(Buying the albums sampled on “Picnic”).
Today, some more from the notes, dated January 1993 and credited to David Suff and John Tobler, from the liner to the expanded CD.
“”Anthems in Eden”, the 1969 album by Shirley & Dolly Collins featuring a suite of songs centred round the changes in rural England brought about by the First World War, had a terrific impact on recorded folk music in Britain. The glorious and unusual ensemble of early music instruments – rebecs, sackbuts, crumhorns and all – proved once and for all that the guitar was not the only appropriate accompaniment for folk song. Several critics have suggested that it is impossible to imagine that electric accompaniment for traditional song, as successfully purveyed by Fairport Convention and Steeleye Span [qv above], could have developed quite as it did without the pioneering “Anthems in Eden”.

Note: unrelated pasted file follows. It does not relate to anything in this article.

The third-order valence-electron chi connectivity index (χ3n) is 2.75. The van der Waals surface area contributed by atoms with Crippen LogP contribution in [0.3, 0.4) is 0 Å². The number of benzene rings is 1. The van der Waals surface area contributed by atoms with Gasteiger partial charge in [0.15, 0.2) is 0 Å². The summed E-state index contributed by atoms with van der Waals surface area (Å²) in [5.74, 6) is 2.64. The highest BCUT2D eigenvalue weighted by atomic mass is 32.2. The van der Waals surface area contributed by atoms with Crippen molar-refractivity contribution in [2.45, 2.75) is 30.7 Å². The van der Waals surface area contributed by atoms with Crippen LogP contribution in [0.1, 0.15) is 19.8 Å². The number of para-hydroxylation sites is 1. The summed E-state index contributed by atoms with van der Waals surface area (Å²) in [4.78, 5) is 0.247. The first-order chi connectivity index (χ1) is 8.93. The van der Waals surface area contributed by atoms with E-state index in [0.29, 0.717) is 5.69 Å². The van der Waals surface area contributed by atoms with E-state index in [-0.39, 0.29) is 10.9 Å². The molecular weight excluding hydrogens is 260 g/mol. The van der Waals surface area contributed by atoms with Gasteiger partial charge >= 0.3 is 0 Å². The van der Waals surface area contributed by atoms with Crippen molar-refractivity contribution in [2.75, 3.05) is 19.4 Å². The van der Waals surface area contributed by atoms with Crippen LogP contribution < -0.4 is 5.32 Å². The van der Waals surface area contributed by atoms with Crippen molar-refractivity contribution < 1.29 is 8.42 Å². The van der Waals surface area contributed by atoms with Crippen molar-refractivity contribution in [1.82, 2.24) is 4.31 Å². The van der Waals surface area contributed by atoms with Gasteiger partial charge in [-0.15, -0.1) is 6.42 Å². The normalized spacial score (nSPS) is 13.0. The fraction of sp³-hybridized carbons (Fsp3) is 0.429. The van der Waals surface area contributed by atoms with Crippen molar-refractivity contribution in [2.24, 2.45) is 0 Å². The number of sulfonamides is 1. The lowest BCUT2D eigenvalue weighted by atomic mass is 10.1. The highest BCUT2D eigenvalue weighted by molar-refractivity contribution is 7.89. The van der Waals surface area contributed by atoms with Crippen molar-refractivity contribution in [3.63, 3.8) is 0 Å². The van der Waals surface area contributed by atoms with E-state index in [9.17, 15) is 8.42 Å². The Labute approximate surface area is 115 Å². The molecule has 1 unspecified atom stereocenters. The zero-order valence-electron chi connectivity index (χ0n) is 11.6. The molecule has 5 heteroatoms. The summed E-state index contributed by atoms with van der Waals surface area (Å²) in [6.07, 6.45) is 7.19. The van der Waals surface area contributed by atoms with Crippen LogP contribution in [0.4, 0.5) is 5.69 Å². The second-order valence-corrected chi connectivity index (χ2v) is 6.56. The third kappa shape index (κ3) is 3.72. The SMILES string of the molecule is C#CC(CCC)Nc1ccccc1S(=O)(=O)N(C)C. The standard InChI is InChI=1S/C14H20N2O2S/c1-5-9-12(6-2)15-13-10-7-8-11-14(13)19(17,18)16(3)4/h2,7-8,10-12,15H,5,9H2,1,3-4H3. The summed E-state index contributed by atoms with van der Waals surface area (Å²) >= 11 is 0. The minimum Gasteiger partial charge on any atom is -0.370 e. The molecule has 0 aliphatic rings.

“Shirley and Dolly Collins were brought up in Sussex, in a family which had a deep love of traditional music. Their uncle, F.C. Ball, encouraged them to hear a wide variety of music, especially the work of Monteverdi and Purcell. By the mid-1960s, they were keen to attempt to marry “Early music” instruments with the songs Shirley was singing in folk clubs. David Munrow, a noted and enthusiastic explorer with the Musica Reservata ensemble, proved to be excited by the same idea.”
More next time.